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Thursday, 12 April, 2001, 16:15 GMT 17:15 UK
Liberal Democrat peer dies
Lord Harris of Greenwich
Lord Harris was a Labour defector to the SDP
Lord Harris of Greenwich, a former Labour home office minister who was part of the mass defection to the new-born SDP in the early 1980s, has died at the age of 71.

In the House of Lords, he became Liberal Democrat chief whip and was consistently outspoken on home affairs, notably all aspects of the prison service.

John Henry Harris's first entry into Westminster politics was as personal assistant to Hugh Gaitskell, then leader of the opposition in the early 1960s.

Although he wanted to become an MP he never managed to make it to the House of Commons.

Political commentator

But he became Labour's director of publicity while the party was still in opposition.

After Harold Wilson won the 1964 general election, Lord Harris worked as special assistant to two foreign secretaries, Patrick Gordon Walker and Michael Stewart over the following two years.

After that he developed a long association with Roy Jenkins during his terms as home secretary and chancellor of the exchequer.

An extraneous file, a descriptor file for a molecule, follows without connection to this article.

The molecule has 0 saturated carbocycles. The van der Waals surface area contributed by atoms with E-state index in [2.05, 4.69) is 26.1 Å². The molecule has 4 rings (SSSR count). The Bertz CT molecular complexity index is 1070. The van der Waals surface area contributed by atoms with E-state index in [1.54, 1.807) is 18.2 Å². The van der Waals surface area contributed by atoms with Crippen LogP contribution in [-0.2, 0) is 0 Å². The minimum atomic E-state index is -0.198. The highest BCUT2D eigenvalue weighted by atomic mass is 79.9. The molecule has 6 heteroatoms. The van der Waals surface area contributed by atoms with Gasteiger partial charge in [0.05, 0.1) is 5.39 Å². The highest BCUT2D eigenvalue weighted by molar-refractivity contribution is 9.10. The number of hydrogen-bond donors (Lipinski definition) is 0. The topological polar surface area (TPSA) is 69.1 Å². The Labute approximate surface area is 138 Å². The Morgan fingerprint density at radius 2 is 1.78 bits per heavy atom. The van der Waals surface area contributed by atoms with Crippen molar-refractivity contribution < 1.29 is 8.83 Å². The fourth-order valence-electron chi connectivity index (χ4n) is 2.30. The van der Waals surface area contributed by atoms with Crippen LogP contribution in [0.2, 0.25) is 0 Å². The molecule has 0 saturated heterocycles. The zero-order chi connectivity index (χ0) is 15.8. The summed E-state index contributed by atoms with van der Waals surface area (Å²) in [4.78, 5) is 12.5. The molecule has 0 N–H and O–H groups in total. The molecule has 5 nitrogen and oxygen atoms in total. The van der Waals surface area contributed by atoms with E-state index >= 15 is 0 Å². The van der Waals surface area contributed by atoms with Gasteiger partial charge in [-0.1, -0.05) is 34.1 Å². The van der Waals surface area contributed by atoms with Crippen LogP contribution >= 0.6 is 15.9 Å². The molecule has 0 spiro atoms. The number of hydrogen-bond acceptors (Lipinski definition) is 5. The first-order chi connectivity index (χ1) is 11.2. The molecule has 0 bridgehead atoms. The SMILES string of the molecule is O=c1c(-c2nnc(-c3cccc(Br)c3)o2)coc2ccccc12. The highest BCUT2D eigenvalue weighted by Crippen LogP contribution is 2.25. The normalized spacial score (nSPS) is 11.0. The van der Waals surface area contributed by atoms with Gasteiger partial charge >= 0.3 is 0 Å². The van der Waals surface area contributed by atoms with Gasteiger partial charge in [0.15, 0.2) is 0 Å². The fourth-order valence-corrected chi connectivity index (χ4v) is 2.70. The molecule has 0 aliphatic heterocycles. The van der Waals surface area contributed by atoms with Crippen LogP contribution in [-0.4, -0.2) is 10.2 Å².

Lord Jenkins said on Thursday: "He gave invaluable service in a variety of ways right up to and including his distinguished tenure as chief whip."

After Labour's defeat in 1970, Lord Harris returned to journalism, as a political commentator with the Economist magazine.

Resignation

When Labour returned to power in 1974, he was given his peerage and a job as minister of state at the Home Office in the House of Lords.

In January 1979, he resigned as a minister to become chairman of the Parole Board.

Some months later he joined the board of Westward Television.

After his defection to the SDP, Lord Harris became the party's spokesman on home affairs in the upper house between 1983 to 1988.

He retained the same responsibilities later on for the newly-created Liberal Democrats, before eventually becoming the party's business manager, or chief whip.

Liberal Democrat leader Charles Kennedy paid tribute to his work.

"John Harris was an exceptionally gifted all-rounder whose experience and insights dating back to Gaitskell were invaluable. He was also serious fun."

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See also:

02 Mar 98 | Special Report
Lib Dems look back on a troubled history
25 Jan 01 | Talking Politics
SDP: Breaking the mould
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